Dendreon, After Yearlong Inquiry, Sways Medicare to Pay for $93,000 Prostate Cancer Drug

Dendreon is no stranger to controversy, but the story today is about minimizing the debate about when taxpayers ought to pay for its high-priced prostate cancer drug.

The Centers for Medicare and Medicaid Services said today it has made a final decision to reimburse healthcare providers in the U.S. who prescribe sipuleucel-T (Provenge). The Medicare agency made its decision after a year-long inquiry. The reimbursement questions came after Dendreon had set the price at $93,000 for a course of therapy with this first-of-its-kind drug which stimulates the immune system to fight prostate cancer cells like an invading virus.

The decision by Medicare is no surprise, but it does conclude a period of uncertainty about insurance reimbursement for its lone marketed product. Dendreon was able to persuade a Medicare advisory panel last November that clinical trials show the drug extends the lives of men with prostate cancer. The agency followed that recommendation in March with a draft memo that stated “the evidence is adequate” and that the Dendreon drug “improves health outcomes for Medicare beneficiaries.” The FDA approved the drug in April 2010, following years of debate about the strength of its clinical trials. A study of more than 500 men showed the treatment helped them live a median time of four extra months, when compared to a placebo.

Medicare, the federal agency that covers health costs for people over 65, normally defers to the FDA’s scientific reviewers and pays for products that have been the agency approves. But this second review stirred uncertainty in the markets. Some speculated Medicare was trying to find a stealthy way to control drug prices by making Dendreon clear another regulatory hurdle after it set the price at $93,000. Winning over Medicare is obviously critical for a company like Dendreon, because its target patient population is mostly men over 65, but also because Medicare’s decisions are highly influential for private insurers as well.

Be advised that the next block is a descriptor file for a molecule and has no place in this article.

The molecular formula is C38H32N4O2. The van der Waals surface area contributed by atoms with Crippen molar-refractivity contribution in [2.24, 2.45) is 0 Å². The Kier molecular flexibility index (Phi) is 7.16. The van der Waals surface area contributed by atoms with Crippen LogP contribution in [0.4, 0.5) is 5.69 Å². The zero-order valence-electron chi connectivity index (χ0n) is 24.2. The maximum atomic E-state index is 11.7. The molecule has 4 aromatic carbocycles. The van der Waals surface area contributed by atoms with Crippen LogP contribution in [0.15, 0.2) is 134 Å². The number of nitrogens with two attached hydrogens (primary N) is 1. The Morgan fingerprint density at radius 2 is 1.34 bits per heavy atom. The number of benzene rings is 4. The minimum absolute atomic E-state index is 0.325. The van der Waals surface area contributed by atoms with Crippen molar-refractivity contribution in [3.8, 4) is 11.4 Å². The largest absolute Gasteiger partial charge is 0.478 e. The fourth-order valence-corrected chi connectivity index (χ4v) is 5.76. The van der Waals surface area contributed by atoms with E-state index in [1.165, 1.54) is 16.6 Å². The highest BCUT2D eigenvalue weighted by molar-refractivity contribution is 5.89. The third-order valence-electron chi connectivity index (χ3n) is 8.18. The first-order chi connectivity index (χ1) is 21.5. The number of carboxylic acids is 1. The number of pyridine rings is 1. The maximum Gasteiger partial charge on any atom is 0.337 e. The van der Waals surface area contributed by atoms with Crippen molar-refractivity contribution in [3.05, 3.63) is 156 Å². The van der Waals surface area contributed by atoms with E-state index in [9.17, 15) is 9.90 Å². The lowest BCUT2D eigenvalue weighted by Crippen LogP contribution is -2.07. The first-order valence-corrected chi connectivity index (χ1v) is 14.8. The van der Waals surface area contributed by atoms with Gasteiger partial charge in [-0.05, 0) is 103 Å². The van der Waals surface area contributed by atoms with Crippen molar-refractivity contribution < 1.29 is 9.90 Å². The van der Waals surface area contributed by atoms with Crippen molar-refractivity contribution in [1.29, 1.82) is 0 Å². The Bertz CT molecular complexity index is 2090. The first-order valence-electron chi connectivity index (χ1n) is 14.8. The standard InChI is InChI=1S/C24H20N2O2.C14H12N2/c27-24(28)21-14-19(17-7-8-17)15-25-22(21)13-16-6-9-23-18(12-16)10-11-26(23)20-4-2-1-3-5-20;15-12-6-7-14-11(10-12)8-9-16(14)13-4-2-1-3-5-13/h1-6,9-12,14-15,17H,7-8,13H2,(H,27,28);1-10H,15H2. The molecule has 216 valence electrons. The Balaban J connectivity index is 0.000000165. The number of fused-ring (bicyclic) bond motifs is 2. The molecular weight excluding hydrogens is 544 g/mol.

The Medicare ruling hasn’t had a real effect on Dendreon’s business in its first 14 months on the U.S. market. The company was limited by manufacturing constraints, which it is working to eliminate by building out a network of three regional factories in New Jersey, Atlanta, and Los Angeles. While Medicare was mulling its national policy on reimbursement for the product, the agency’s15 regional bureaus all agreed to pay doctors who prescribe Provenge in the interim period.

Investors have expected Dendreon to pass this test for months now, but the Medicare decision should provide some extra comfort for physicians, says David Miller, the CEO of Seattle-based Biotech Stock Research, who follows Dendreon.

“If you look at most drugs, like Avastin, that costs $8,000 a month, and you find out in a month that your patient is not covered, the doctor is on the hook for $8,000,” Miller says. “But if you prescribe Provenge, and you find out you aren’t covered, you’re on the hook for $93,000. What doctors really want is to try it out, have no problems being reimbursed, try another one out, and get reimbursed. As they get more comfortable, they’ll come in.”

There is one more important technical detail to watch for from Medicare. The agency is expected to issue a temporary reimbursement code tomorrow, Miller says. That’s important, because doctors are currently filing for reimbursement under a miscellaneous code, which takes between 30 and 90 days to process for healthcare providers, he says. By getting a dedicated code, those claims should be processed in less than 30 days, providing doctors greater comfort, Miller says.

Dendreon previously projected it will sell about $350 million to $400 million worth of the new drug this year, as it works its way through its supply limitations, and reimbursement issues. The drug could generate billions in annual sales in the U.S. and Europe as time goes on, analysts say.

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